This is easily done by monitoring tank pressure and switching regulators on a continuous basis, which will ensure you have a similar amount of air in each tank to help keep you balanced.
Sidemount Diver Balance
You can also maneuver into different positions with ease; whether turning onto either side, inverting yourself or moving into an upright position, you will remain stable in the water.
Performing turns like this when diving backmount creates a force that pushes you further in the direction you are rotating towards.
As this configuration lacks the balance that a sidemount set up has to offer, it may be difficult to control this momentum.
The stability sidemount gives you is excellent for completing underwater tasks, such as; an underwater search, swimming through overhead environments, or holding your position at depth whilst completing a safety or decompression stop.
Although this type of steadiness in the water can be achieved through excellent training and experience; it is easier to develop and improve it with a sidemount configuration.
4. More Comfort as a Sidemount Diver
One of the great benefits of diving sidemount is how much more comfortable it is than diving backmount.
Sidemount harnesses can be adjusted to you personally. By allowing you to fine tune your equipment, you can easily enhance your body positioning, trim and your streamline.
Having the cylinders clipped to either side of your body relieves additional weight and strain on your back, which is an added benefit if you suffer from upper or lower back pain.
Sidemount configurations are much easier for divers with back or shoulder problems or disabilities that limit their movement or prohibit load bearing activities.
Sidemount Diver Comfort
Since you can effortlessly clip side mounted cylinders on and off in water, you reduce the amount of weight you are carrying when getting in and out of the water.
This is also the same when it comes to equipment transport. Most people find it easier to carry and wear two small cylinders instead of one large cylinder.
If you are a photographer, you can appreciate the extra maneuverability that sidemount has to offer when it comes to head movement. You can easily look in all directions without a manifold getting in the way.
5. Self-sufficiency as a Sidemount Diver
Sidemount configurations give the diver easy access to the valves as they are positioned in front of the diver where they are clear to see. This means any kind of problem can be easily identified and isolated.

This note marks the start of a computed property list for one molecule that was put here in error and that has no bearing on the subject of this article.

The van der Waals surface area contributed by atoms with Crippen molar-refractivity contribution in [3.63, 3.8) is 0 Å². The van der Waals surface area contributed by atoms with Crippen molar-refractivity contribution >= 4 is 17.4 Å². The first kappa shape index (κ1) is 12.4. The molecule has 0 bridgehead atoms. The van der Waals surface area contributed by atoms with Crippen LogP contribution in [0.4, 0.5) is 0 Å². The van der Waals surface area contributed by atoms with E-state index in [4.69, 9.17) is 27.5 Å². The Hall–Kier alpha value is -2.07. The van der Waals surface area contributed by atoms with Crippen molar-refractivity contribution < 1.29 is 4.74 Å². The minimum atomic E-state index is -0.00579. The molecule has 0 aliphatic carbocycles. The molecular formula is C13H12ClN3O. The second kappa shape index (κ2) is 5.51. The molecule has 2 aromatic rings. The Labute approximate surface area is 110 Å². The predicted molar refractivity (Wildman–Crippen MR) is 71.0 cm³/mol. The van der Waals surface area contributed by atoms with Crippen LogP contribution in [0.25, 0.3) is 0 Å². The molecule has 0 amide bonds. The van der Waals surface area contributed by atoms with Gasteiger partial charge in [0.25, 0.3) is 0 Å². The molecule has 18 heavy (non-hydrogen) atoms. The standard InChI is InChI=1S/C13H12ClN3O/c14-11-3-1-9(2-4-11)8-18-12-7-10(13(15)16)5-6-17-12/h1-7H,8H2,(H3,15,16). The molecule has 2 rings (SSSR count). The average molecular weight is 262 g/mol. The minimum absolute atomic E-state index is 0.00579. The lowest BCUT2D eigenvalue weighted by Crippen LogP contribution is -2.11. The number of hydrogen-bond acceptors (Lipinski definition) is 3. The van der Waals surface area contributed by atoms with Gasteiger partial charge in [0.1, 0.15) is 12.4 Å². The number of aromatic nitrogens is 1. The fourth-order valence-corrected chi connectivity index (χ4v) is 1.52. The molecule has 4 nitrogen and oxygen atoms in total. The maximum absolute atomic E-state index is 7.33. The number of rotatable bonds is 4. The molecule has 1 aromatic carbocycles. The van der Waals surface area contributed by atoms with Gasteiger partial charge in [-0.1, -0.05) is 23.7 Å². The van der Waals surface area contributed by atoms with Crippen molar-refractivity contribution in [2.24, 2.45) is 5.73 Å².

Gas shutdowns are straight forward and any first stage valve leaks are easy to detect.
This allows you as a diver to be self-sufficient when it comes to problem solving.
Handling underwater situations can be much more difficult while diving backmount, as the valves and first stage behind your head are completely out of view.
Sidemount also provides two completely independent air sources, which means that you are your own buddy and can resolve out of air situations on your own.
Of course, this is no substitute for proper gas planning and gas management, which brings us to our next point.
6. Increased Gas Supply & Redundancy as a Sidemount Diver
Diving with two tanks instead of one means you have twice as much gas diving sidemount, as opposed to diving with a traditional backmount set up.
Using Enriched Air Nitrox on a single tank normally means you are running out of air long before you are approaching your No Decompression Limit (NDL).
However, diving Sidemount with Enriched Air Nitrox allows you to enjoy more dive time and extend bottom time safely, without the need to finish the dive due to being low on air.
Benefits of becoming a Sidemount Diver
As well as the additional freedom and flexibility, diving Sidemount offers divers a number of other benefits you do not have with backmount diving.
Sidemount diving does not require specialized cylinders meaning dive operators all over the world will be able to cater for well-trained Sidemount divers with their own rig.
However, diving with a Sidemount set up is more than simply attaching two cylinders to the side of your body and entering the water.
There are lots of moving parts that require adjustments at the start of your dive and throughout the dive.
Understanding how all these parts work together and possessing a willingness to experiment, make (often minor) adjustments to your configuration after your course, is all part of being a competent Sidemount diver.
Sidemount Diver Specialty course
Our Sidemount specialty course is designed to increase your awareness of the different equipment configurations available so you can get the most out of your diving experiences.
Koh Tao is the perfect location to learn how to dive on a Sidemount configuration.
Exploring Koh Tao as a Sidemount Diver
The diverse underwater topography around Koh Tao, offers Sidemount divers an extensive range of dive sites to choose from.
Our Sidemount diver specialty course is designed by divers for divers, so you can become a more knowledgeable and proficient diver.
What are you waiting for?